Data Center Power Featured Articles
Temperature Monitoring System Critical for Enterprise Data Centers
Enterprise data centers almost always require a temperature monitoring system. In fact, the ideal computer room monitoring system almost always includes several temperature sensors as well as at least one humidity monitor. It’s been known for years that electronics operate at optimum performance when they can be kept relatively cool and at constant environmental conditions. Why is this?
Heat Causes Thermal Stress
Think about the purpose of grease surrounding the ball bearings in a wheel. The value is in the lubrication which also prevents friction which leads to heat - which leads to wear and tear. Heat causes things to expand and helps break things down. Consider washing white cloths in cold vs. warm water: obviously warmer water will get your cloths a bit cleaner but, will wear them out sooner as well. While heat is both good and bad, when it comes to electronics, it can decrease the service life of many commonly used computer assets.
In electronics, the DC current used creates heat which ultimately leads to something called metal migration . When DC current is running through the circuitry, metal atoms are bombarded more from one side than from the other. This causes the movement of metal atoms which is referred to as metal migration. Sufficient movement in the metal can result in gaps or open circuits appearing in metal and subsequent circuit failure. Any slight defects or grain boundaries can make the problem worse. As the temperature increases, the process of metal migration also increases.
Fear the Dendrites!
If excessive moisture is introduced to higher temperatures, dendrites can form. In the presence of moisture and an electric field, metal ions can migrate to a cathodically (negatively) charged surface and plate out, forming dendrites. The dendrites can grow and eventually bridge the gap between the contacts, causing an electric short and possibly arcing. This can lead to failure. Can anyone smell smoke?
As circuits become smaller, dendrites become a more serious issue. Manufactures are taking steps to seal circuits to prevent dendrites however, a good humidity and temperature monitoring system can help maintain proper environmental conditions.
Fluctuating Temperatures cause Fatigue
Temperatures that move up and down are also bad for electronics because when temperatures fluctuate, device interconnections and other components can fatigue from expansion and contraction. These thermal stresses can eventually lead to failure. To make matters worse, higher temperatures also increase the electrical resistance of the conducting lines within computer circuits, slowing the signal speed which leads to a reduction in performance. As devices become more complex, conducting paths become longer and this performance reduction is more significant.
Computer Room Monitoring
If you want to prolong the life of electronic systems, a good temperature monitoring system is just the beginning. We’ve already seen how humidity can play a destructive role in shorting the life of electronics. In order to ensure the longest return in our electronic investments that reside in the computer room, several other monitors should be put in place for conditions such as smoke, water and lack of air flow. Many systems can also provide surveillance cameras, power monitoring and notification systems. Make sure your next temperature monitoring system keeps the big picture in mind.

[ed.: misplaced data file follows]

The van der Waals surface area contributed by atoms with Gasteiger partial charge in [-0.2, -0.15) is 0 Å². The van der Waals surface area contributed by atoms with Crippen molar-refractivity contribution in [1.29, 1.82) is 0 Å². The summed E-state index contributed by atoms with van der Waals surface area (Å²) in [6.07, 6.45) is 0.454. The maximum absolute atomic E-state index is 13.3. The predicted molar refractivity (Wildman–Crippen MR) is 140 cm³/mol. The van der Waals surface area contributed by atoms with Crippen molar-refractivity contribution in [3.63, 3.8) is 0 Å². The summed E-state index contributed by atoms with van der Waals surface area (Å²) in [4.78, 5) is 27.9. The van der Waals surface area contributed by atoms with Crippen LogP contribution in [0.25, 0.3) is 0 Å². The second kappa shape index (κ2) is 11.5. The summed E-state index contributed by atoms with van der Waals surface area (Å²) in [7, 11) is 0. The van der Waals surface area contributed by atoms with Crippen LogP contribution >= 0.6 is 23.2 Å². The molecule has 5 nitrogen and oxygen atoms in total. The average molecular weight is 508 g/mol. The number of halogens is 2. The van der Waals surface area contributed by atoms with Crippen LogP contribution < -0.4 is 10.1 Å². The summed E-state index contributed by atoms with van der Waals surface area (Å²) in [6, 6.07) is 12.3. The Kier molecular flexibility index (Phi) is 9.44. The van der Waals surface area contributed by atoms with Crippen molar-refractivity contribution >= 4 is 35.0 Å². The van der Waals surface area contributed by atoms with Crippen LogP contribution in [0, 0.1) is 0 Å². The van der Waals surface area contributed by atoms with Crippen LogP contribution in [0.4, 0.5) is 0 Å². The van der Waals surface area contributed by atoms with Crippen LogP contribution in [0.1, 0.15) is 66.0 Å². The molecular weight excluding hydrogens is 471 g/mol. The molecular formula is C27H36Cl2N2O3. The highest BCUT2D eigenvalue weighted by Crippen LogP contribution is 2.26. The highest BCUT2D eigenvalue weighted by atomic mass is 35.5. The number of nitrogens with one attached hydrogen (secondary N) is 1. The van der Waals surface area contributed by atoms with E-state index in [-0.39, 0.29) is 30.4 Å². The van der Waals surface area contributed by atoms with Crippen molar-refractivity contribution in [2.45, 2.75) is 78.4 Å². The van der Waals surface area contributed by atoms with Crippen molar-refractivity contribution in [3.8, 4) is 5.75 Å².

Steve Parker is Solutions Engineer for Ravica which provides cost-efficient and functional secure access accessories as well as environmental monitoring appliances such as intelligent sensors for mission critical facilities.
Edited by Stefania Viscusi
Data Center Power Resources
Featured White Papers
As the need to balance current and future IT requirements against resource consumption becomes more urgent, the data center industry increasingly views capacity planning as a way of achieving a critical component to planning a new build or retrofit. Data center capacity planning can be a complex undertaking with far-reaching strategic and operational implications. DCD Intelligence has therefore compiled this White Paper in order to share some industry insights and lessons on the practical steps that are needed to develop a successful power and capacity planning strategy.[Read More]
Server Technology had the recent opportunity, along with other partner companies, to participate in discussions across the globe with data center IT and facility managers as part of a road show seminar: Data Center Energy and Operational Efficiency.[Read More]
The demand for more power in the computer cabinet has led many data centers to upgrade to three phase power distribution. Proper three phase power distribution has traditionally meant dividing up power up into multiple branches within the rack PDU (Power Distribution Unit). In this paper we will explore the advantages of a new, less common approach to PDU design by means of alternating each phase on a per-receptacle basis instead of a per branch basis.[Read More]
Increasing powering and cooling demands within the data center have been the topics of choice for Data Center (DC) and Facility Managers for several years now. Increased power demands are a result of the need for more compute power and higher density devices have resulted. These high density installations include stacks and stacks of servers and the trend of implementing blade servers within these server "farms." Cooling problems are a direct result of the increased power demands based on the simple fact that more power increases the demand for cooling.[Read More]